In my view, this process is hard with a local supplier, but with a remote supplier it is five times harder. For any software project, it’s a challenge to understand upfront what needs to be built. With that, it is more demanding to estimate how much time one needs to build the software (people tend to underestimate everything). Even though developing software is unpredictable, if a project is estimated to take a month’s time, analyze from where the number comes from because we’re usually flawed in both describing what we want the software to do and in estimating the time needed to build it, ‘extra work’ appears.
As we all know, multitasking and timelines tend to conflict even if we account on every time consuming factors. Discussions on what is ‘extra’ between a client and supplier might put the relationship under pressure. The client will assume everything was already specified (maybe because it was or because they had this in mind but didn’t write it down). The provider didn’t understand that this feature needed to be built, so they assume it wasn’t included in the offer. If both sides are very well equipped to handle this discussion, things may go well. But in many cases the pressure on the relationship leads to downfall. According to Accenture’s survey, contract-controlled, power-wielding approach and high expectation from clients, providers consistently feel under pressure.
Empathy: Key to Managing Remote Teams
In every example above, the key element missing was empathy. The ability to listen to others and understand their point of view is always important in business, but even more so when working with a team that’s geographically distant, with a set of culturally determined, almost unconscious expectations about how business should be carried out.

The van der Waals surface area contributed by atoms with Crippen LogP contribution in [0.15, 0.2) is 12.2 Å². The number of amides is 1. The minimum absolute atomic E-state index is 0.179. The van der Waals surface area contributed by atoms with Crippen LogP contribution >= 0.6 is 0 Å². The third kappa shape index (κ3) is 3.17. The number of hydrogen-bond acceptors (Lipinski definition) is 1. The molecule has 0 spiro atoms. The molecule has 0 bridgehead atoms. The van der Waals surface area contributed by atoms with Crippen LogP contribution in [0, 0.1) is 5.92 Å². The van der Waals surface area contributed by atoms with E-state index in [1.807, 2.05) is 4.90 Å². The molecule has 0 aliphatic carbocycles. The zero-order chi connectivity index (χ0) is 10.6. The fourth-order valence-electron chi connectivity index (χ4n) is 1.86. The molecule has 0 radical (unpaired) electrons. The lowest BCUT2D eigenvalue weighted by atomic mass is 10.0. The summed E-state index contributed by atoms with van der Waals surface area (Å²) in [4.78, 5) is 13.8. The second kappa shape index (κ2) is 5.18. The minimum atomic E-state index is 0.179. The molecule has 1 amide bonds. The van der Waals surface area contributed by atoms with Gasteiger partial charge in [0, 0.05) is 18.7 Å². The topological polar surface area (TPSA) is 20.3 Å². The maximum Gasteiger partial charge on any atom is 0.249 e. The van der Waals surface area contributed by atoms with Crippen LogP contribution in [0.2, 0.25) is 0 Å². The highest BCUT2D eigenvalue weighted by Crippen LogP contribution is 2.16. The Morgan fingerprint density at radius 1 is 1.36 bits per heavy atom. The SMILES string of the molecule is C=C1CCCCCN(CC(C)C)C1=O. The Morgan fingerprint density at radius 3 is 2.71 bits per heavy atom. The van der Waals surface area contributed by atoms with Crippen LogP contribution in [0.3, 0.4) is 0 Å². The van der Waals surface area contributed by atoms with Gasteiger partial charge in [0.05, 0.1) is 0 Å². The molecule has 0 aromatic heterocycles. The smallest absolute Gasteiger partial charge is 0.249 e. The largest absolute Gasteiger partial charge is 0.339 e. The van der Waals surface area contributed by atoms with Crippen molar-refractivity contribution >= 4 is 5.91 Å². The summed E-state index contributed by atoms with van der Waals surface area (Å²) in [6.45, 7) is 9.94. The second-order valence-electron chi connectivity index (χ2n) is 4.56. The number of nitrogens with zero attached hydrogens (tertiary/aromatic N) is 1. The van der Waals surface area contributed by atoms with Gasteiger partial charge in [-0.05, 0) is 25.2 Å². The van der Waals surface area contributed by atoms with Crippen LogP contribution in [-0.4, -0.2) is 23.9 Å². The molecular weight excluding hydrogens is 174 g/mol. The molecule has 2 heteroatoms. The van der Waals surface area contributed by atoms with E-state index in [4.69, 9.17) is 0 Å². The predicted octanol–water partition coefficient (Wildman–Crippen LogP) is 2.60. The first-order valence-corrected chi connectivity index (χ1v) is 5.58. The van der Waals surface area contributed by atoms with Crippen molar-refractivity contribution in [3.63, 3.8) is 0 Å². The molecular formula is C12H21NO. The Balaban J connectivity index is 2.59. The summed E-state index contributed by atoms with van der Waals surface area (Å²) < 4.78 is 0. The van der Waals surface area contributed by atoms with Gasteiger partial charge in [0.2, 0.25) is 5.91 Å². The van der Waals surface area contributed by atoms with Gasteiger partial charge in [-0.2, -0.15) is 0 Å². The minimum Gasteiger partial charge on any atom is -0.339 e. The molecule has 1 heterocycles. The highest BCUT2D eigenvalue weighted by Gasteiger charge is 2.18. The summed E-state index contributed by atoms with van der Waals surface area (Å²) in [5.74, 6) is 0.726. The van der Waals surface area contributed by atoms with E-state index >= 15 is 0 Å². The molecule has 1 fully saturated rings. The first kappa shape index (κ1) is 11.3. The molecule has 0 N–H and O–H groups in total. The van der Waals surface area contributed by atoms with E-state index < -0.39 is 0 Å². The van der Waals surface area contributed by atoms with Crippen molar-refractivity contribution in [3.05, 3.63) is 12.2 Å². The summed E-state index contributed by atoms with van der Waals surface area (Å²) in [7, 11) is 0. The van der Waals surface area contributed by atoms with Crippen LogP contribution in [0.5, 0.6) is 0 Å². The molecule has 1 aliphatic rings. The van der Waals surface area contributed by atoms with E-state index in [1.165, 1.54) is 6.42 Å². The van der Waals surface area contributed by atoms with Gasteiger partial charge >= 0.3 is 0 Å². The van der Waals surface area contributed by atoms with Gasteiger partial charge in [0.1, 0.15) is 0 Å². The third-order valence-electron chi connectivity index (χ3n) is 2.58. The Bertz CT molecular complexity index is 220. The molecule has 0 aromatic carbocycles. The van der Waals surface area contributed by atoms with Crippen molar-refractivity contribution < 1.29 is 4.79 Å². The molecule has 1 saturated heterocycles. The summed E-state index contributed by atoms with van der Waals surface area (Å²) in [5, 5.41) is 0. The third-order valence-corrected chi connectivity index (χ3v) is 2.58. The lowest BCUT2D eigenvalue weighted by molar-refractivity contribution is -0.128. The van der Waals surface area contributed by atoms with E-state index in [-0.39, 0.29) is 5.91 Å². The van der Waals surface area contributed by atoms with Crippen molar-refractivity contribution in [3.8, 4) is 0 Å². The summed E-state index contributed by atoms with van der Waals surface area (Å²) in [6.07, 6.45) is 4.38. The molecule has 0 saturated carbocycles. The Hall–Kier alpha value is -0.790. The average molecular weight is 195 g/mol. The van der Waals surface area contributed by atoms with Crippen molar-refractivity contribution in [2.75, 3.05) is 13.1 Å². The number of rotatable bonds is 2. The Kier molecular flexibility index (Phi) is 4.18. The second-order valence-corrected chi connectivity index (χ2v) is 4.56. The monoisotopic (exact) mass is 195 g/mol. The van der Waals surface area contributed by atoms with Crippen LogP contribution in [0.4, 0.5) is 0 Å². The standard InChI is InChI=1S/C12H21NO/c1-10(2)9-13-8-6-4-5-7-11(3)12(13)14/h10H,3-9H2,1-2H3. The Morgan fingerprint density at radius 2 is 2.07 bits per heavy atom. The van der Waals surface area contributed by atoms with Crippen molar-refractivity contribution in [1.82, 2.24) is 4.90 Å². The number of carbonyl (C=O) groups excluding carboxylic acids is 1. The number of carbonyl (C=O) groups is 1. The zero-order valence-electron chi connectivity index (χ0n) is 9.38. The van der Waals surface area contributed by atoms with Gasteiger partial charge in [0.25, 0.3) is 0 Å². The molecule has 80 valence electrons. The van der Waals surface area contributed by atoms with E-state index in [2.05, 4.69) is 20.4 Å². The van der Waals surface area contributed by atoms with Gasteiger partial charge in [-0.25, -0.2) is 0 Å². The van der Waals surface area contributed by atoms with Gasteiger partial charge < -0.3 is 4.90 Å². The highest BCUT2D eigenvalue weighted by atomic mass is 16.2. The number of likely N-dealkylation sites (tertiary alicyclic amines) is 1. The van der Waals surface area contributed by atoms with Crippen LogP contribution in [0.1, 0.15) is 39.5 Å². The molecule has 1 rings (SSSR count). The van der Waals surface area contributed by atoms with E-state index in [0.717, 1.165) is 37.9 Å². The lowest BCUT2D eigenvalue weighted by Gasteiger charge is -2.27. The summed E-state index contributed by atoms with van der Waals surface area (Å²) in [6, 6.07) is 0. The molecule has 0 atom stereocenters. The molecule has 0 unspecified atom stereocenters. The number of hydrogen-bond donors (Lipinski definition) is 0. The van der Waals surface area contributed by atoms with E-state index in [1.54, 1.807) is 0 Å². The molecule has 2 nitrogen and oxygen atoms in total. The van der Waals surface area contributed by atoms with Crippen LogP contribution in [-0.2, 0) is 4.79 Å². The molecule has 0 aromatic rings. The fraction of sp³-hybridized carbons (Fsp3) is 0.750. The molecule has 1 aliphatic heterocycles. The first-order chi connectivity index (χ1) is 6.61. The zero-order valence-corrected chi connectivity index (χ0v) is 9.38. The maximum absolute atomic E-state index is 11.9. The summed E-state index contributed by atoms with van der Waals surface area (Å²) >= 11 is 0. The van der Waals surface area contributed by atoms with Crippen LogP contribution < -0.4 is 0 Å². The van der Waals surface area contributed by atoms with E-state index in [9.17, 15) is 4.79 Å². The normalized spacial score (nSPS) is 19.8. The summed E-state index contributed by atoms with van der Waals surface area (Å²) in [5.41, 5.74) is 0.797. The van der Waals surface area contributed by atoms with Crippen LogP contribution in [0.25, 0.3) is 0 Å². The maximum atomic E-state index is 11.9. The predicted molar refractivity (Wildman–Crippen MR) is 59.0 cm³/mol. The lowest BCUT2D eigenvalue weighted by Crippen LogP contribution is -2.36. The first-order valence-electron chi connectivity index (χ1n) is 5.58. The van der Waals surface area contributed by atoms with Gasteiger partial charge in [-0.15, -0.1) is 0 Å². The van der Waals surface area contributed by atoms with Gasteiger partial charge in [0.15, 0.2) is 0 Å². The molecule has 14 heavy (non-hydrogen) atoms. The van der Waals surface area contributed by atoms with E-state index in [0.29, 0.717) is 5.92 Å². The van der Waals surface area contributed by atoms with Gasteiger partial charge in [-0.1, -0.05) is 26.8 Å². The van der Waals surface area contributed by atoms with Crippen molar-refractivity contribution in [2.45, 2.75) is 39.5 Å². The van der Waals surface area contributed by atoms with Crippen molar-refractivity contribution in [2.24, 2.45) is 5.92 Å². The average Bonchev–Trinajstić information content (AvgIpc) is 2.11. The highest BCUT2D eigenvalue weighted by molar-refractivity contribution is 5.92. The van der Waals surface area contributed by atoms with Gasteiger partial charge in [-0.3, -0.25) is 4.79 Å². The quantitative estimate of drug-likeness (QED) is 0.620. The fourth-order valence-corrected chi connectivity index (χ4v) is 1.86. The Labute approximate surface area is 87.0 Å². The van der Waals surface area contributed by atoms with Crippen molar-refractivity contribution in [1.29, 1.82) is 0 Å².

Empathy is important even before beginning the project. It’s a good idea to select your team based on who the team is – that is, begin by building relationships with them so you understand them better later. Instead of sending requirements to a provider and expecting good results, start with interviewing the people that will do the work. The principle to follow – the remote team members become ‘remote colleagues’. They should feel like an essential part of your organisation, whether they’re employed by you or your partner company abroad.
While empathy is often hard to find with technical people, it’s important that you have as many people with empathy as possible, especially the person onshore managing relationship and projects must be empathetic. It’s important to stimulate empathy on several levels:
- Create more understanding between the team members, which leads to higher performance
- Motivate people to accept cultural differences and from that point organize around the differences
- Understand what vision and values drive the company
- Get a deeper understanding of the products that the organisation builds, why people use it and how it makes money
Leverage Your Remote Team’s Performance
Success of high performing remote collaboration, begins with getting the right people both onshore and offshore. Get as many people on your team who are empathic, as they go an extra mile understanding others, culture, company and products. Keep in mind, investing time on your communication blueprint is essential; discuss how you’ll work before you get to the work.